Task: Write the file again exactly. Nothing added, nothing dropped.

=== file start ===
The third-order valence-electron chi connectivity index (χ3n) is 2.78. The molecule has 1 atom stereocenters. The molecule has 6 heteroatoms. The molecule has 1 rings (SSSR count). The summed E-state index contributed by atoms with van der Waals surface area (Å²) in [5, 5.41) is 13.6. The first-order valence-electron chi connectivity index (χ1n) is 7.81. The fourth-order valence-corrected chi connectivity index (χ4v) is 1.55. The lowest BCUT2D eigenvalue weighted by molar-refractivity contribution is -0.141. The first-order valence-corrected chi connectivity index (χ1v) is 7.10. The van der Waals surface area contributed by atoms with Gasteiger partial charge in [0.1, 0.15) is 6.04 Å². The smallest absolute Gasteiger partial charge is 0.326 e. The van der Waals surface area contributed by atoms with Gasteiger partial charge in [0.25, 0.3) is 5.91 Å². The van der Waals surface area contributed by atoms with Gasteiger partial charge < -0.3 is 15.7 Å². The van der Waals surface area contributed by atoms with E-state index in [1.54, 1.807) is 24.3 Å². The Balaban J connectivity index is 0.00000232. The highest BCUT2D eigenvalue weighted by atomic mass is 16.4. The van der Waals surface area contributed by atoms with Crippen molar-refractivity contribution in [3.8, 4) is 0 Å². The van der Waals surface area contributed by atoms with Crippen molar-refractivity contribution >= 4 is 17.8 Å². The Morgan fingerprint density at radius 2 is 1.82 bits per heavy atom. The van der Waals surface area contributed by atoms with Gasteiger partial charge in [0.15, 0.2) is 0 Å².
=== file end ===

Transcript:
The third-order valence-electron chi connectivity index (χ3n) is 2.78. The molecule has 1 atom stereocenters. The molecule has 6 heteroatoms. The molecule has 1 rings (SSSR count). The summed E-state index contributed by atoms with van der Waals surface area (Å²) in [5, 5.41) is 13.6. The first-order valence-electron chi connectivity index (χ1n) is 7.81. The fourth-order valence-corrected chi connectivity index (χ4v) is 1.55. The lowest BCUT2D eigenvalue weighted by molar-refractivity contribution is -0.141. The first-order valence-corrected chi connectivity index (χ1v) is 7.10. The van der Waals surface area contributed by atoms with Gasteiger partial charge in [0.1, 0.15) is 6.04 Å². The smallest absolute Gasteiger partial charge is 0.326 e. The van der Waals surface area contributed by atoms with Gasteiger partial charge in [0.25, 0.3) is 5.91 Å². The van der Waals surface area contributed by atoms with Gasteiger partial charge < -0.3 is 15.7 Å². The van der Waals surface area contributed by atoms with E-state index in [1.54, 1.807) is 24.3 Å². The Balaban J connectivity index is 0.00000232. The highest BCUT2D eigenvalue weighted by atomic mass is 16.4. The van der Waals surface area contributed by atoms with Crippen molar-refractivity contribution in [3.8, 4) is 0 Å². The van der Waals surface area contributed by atoms with Crippen molar-refractivity contribution >= 4 is 17.8 Å². The Morgan fingerprint density at radius 2 is 1.82 bits per heavy atom. The van der Waals surface area contributed by atoms with Gasteiger partial charge in [0.15, 0.2) is 0 Å².